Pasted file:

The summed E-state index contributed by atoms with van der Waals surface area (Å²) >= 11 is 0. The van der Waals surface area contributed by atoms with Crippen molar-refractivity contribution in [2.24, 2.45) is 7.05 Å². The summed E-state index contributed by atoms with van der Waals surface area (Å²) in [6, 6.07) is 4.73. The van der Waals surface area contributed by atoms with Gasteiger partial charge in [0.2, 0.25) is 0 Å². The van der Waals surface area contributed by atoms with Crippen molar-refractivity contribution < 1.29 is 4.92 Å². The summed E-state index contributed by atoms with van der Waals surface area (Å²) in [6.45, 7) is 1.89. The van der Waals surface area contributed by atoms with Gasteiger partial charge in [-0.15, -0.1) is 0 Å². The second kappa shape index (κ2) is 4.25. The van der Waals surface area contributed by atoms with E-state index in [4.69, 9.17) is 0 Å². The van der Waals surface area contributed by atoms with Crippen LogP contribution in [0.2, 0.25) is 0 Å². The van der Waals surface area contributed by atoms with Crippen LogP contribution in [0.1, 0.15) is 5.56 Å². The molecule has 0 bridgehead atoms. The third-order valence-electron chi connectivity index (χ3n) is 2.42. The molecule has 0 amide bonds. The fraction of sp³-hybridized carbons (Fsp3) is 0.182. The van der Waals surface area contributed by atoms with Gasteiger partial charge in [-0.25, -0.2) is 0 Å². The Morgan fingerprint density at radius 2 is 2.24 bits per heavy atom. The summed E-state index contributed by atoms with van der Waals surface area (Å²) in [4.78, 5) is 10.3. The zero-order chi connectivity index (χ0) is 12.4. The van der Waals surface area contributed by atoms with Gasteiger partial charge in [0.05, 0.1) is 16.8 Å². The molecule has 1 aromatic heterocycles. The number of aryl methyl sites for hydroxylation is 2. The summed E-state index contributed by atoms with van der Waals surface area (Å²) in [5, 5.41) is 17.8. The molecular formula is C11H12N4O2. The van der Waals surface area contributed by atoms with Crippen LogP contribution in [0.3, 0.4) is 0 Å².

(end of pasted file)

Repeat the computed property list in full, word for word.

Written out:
The summed E-state index contributed by atoms with van der Waals surface area (Å²) >= 11 is 0. The van der Waals surface area contributed by atoms with Crippen molar-refractivity contribution in [2.24, 2.45) is 7.05 Å². The summed E-state index contributed by atoms with van der Waals surface area (Å²) in [6, 6.07) is 4.73. The van der Waals surface area contributed by atoms with Gasteiger partial charge in [0.2, 0.25) is 0 Å². The van der Waals surface area contributed by atoms with Crippen molar-refractivity contribution < 1.29 is 4.92 Å². The summed E-state index contributed by atoms with van der Waals surface area (Å²) in [6.45, 7) is 1.89. The van der Waals surface area contributed by atoms with Gasteiger partial charge in [-0.15, -0.1) is 0 Å². The second kappa shape index (κ2) is 4.25. The van der Waals surface area contributed by atoms with E-state index in [4.69, 9.17) is 0 Å². The van der Waals surface area contributed by atoms with Crippen LogP contribution in [0.2, 0.25) is 0 Å². The van der Waals surface area contributed by atoms with Crippen LogP contribution in [0.1, 0.15) is 5.56 Å². The molecule has 0 bridgehead atoms. The third-order valence-electron chi connectivity index (χ3n) is 2.42. The molecule has 0 amide bonds. The fraction of sp³-hybridized carbons (Fsp3) is 0.182. The van der Waals surface area contributed by atoms with Gasteiger partial charge in [-0.25, -0.2) is 0 Å². The Morgan fingerprint density at radius 2 is 2.24 bits per heavy atom. The summed E-state index contributed by atoms with van der Waals surface area (Å²) in [4.78, 5) is 10.3. The zero-order chi connectivity index (χ0) is 12.4. The van der Waals surface area contributed by atoms with Gasteiger partial charge in [0.05, 0.1) is 16.8 Å². The molecule has 1 aromatic heterocycles. The number of aryl methyl sites for hydroxylation is 2. The summed E-state index contributed by atoms with van der Waals surface area (Å²) in [5, 5.41) is 17.8. The molecular formula is C11H12N4O2. The van der Waals surface area contributed by atoms with Crippen LogP contribution in [0.3, 0.4) is 0 Å².